Tackling the trade deadline: Boston Red Sox

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Over the next few days, I’m going to look at the needs of some contenders as we approach the July 31 trade deadline.

Boston Red Sox
First-half record: 55-35
Standings: Leading Yankees by 1 game, Rays by 6 games in AL East

Needs

Starting pitcher: The Red Sox thought they were set with a rotation of Jon Lester, Josh Beckett, John Lackey, Clay Buchholz and Daisuke Matsuzaka, but three of their five starters are on the DL and no one in Boston wants to see Lackey start a postseason game.  The Red Sox should be able to win the AL East or at least the wild card with what they have now, but it’d sure be nice to have additional options for October.

Right field: Free-agent-to-be J.D. Drew appears to be half-retired already.  He’s hitting .229/.329/.317 with just 10 extra-base hits and 21 RBI in 18 at-bats for the season.  On the plus side, the Red Sox do have an internal replacement available: Josh Reddick, who has been subbing in for an injured Carl Crawford in left, is hitting .393/.429/.672 in 70 at-bats.  He already has as many extra-base hits as Drew.  Still, he is unproven and the Red Sox might bypass him if the right opportunity comes along.

Bullpen: Bobby Jenks was supposed to be Boston’s third shutdown reliever alongside Jonathan Papelbon and Daniel Bard, but he’s served two DL stints and amassed a 6.32 ERA in 19 appearances.  The Red Sox will be shopping for a seventh-inning guy, preferably a left-hander.

Target

Matt Garza (RHP Cubs): Garza has never fulfilled his promise, but the Red Sox know him well: he’s 7-4 with a 3.83 ERA in 18 career starts against Boston.  He was also largely responsible for knocking the Red Sox out of the 2008 playoffs when he went 2-0 with a 1.38 ERA for the Rays in the ALCS.

Proposed deal

Garza for 3B Will Middlebrooks, RHP Kyle Weiland, LHP Felix Doubront and C Tim Federowicz

For the Cubs to move Garza, they’re going to want to make up for most of what they lost in getting him from the Rays over the winter.  This deal doesn’t net them any elite prospects, but Middlebrooks is currently a better hope at third base than the Cubs’ former first-rounder Josh Vitters and both Weiland and Doubront are ready for extended opportunities to show what they can do in the majors.

The Red Sox could instead part with their top pitching prospect, Anthony Ranaudo, in place of Middlebrooks and one of the two arms.

Bud Norris exits outing with right knee soreness

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Angels’ right-handed reliever Bud Norris made his 23rd appearance of the season on Friday, and after just three pitches, he was done for the night. He worked a 2-1 count to Marlins’ Dee Gordon in the eighth inning, then promptly exited the field after experiencing some tightness in his right knee. Neither Norris nor manager Mike Scioscia believe the injury is cause for major concern, and the 32-year-old right-hander admitted that it may have had something to do with his lack of stretching before he took the mound. For now, he’s day-to-day with right knee soreness, with the hope that the issue doesn’t escalate over the next few days.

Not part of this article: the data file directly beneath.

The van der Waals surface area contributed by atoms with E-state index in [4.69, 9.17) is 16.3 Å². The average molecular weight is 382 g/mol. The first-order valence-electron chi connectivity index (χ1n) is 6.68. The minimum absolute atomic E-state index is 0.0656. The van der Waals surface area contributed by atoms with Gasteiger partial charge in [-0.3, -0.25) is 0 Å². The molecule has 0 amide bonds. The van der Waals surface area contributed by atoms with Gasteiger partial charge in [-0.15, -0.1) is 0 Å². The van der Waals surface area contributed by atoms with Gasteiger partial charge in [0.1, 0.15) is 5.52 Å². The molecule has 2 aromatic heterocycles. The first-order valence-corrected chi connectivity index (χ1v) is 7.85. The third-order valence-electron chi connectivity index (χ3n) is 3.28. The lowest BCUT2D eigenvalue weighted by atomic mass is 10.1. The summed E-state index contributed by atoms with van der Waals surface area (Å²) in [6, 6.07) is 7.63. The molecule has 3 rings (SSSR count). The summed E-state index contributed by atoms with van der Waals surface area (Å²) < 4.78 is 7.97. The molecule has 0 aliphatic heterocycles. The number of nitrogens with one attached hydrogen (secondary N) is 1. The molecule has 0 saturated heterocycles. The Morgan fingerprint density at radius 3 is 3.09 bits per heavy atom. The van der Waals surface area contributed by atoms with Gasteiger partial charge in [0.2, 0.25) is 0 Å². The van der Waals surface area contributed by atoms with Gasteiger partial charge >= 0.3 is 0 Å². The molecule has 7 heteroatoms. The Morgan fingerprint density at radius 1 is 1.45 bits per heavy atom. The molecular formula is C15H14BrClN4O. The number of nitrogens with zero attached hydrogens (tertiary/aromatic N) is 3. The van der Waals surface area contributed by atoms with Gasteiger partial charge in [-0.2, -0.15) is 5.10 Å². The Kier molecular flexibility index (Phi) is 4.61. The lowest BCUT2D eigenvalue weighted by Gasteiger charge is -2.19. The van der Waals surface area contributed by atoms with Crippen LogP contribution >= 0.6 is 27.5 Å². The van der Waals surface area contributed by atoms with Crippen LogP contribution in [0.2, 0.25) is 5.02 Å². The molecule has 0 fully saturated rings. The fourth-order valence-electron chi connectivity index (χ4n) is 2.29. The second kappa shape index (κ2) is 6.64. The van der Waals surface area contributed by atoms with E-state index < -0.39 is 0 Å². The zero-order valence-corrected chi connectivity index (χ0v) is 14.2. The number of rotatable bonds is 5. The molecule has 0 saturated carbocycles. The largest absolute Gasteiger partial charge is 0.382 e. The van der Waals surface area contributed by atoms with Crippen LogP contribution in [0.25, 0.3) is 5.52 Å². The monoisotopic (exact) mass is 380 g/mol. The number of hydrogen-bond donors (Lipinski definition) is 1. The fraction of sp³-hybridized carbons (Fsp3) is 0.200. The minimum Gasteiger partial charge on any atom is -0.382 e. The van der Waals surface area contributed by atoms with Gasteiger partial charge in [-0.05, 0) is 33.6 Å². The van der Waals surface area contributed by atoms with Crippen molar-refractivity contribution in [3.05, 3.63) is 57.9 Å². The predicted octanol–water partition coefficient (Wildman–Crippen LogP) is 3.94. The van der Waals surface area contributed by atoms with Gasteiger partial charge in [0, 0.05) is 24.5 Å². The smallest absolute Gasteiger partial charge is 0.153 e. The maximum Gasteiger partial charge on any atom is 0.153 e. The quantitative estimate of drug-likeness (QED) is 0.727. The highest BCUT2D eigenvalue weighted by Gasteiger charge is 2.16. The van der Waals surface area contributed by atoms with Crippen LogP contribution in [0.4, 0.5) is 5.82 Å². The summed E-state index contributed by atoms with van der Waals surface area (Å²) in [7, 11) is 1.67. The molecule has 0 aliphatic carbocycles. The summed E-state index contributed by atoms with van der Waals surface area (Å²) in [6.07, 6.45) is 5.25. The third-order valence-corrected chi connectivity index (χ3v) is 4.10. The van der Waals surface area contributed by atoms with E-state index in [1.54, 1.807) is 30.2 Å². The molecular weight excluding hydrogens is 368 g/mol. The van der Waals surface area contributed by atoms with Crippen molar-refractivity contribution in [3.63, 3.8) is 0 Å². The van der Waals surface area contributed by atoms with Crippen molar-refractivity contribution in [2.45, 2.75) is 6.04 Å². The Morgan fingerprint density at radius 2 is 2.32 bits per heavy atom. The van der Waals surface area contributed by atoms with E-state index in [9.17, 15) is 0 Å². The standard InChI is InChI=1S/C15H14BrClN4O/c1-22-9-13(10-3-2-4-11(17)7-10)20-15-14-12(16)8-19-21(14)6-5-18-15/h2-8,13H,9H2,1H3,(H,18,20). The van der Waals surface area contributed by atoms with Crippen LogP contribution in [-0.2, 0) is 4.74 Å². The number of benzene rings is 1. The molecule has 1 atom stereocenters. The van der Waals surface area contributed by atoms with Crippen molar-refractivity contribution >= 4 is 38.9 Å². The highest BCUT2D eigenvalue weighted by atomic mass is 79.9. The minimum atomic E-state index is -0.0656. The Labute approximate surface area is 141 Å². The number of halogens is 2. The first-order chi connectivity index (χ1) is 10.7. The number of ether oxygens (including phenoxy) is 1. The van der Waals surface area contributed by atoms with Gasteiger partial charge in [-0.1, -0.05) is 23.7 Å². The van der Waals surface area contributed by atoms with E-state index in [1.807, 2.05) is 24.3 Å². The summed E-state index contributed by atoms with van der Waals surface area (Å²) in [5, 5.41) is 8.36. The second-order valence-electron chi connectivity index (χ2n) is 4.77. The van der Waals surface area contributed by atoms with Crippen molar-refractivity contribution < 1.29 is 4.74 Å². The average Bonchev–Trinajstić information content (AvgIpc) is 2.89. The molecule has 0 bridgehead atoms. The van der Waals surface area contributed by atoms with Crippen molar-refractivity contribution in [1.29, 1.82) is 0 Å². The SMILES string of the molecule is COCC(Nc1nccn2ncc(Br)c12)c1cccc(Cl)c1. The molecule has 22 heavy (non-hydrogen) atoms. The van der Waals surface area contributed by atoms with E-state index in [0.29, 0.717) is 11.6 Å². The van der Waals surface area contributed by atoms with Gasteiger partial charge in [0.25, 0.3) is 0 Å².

While the Angels are lucky to have avoided serious injury, they’ll need Norris to pitch at 100% if they want to stay competitive within the AL West. They currently sit a full nine games behind the league-leading Astros, and haven’t been helping their cause after taking five losses in their last eight games. Friday’s 8-5 finale marked their third consecutive loss of the week.

 

When healthy, Norris has been one of the better arms in the Angels’ bullpen. Through 23 2/3 innings, he’s pitched to a 2.66 ERA, 3.4 BB/9 and an outstanding 11.8 SO/9 in 23 outings. The righty hasn’t allowed a single run in four straight appearances, recording three saves and helping the club clinch four wins in that span. This is his second setback of the year after sustaining a partial fingernail tear on his pitching hand during spring training.

Video: Max Scherzer sets record with 13-strikeout outing

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Max Scherzer is a force to be reckoned with. The Nationals’ right-hander delivered a season-high 13 strikeouts against the Padres on Friday, locking down his fifth win and his fourth double-digit strikeout performance of the year.

More remarkably, it was also the 53rd double-digit strikeout performance of Scherzer’s career, tying Clayton Kershaw for the most 10+ strikeout appearances by an active major league pitcher. Chris Sale is a distant third, with 43 to his name, though he’s been making considerable strides to catch up so far this spring.

Scherzer took the Padres to task on Friday night, whiffing 13 of 31 batters during his 108-pitch outing. He started strong, catching Allen Cordoba swinging on a 1-2 count to start the game and keeping the game scoreless until Ryan Schimpf unleashed a home run in the fourth inning. That was the first and final run the Padres managed off of Scherzer, who retired 14 consecutive batters following the blast and came one out shy of a complete game in the ninth inning. (Fittingly, Koda Glover polished off the win with a final strikeout, bringing the total to 14 on the night.)

It’ll take more than one stellar start to advance Scherzer and Kershaw on the all-time list, however. Their 53-game record ranks 13th, about 159 games behind second-place Hall of Fame hurler Randy Johnson and a full 162 games shy of the inimitable Nolan Ryan.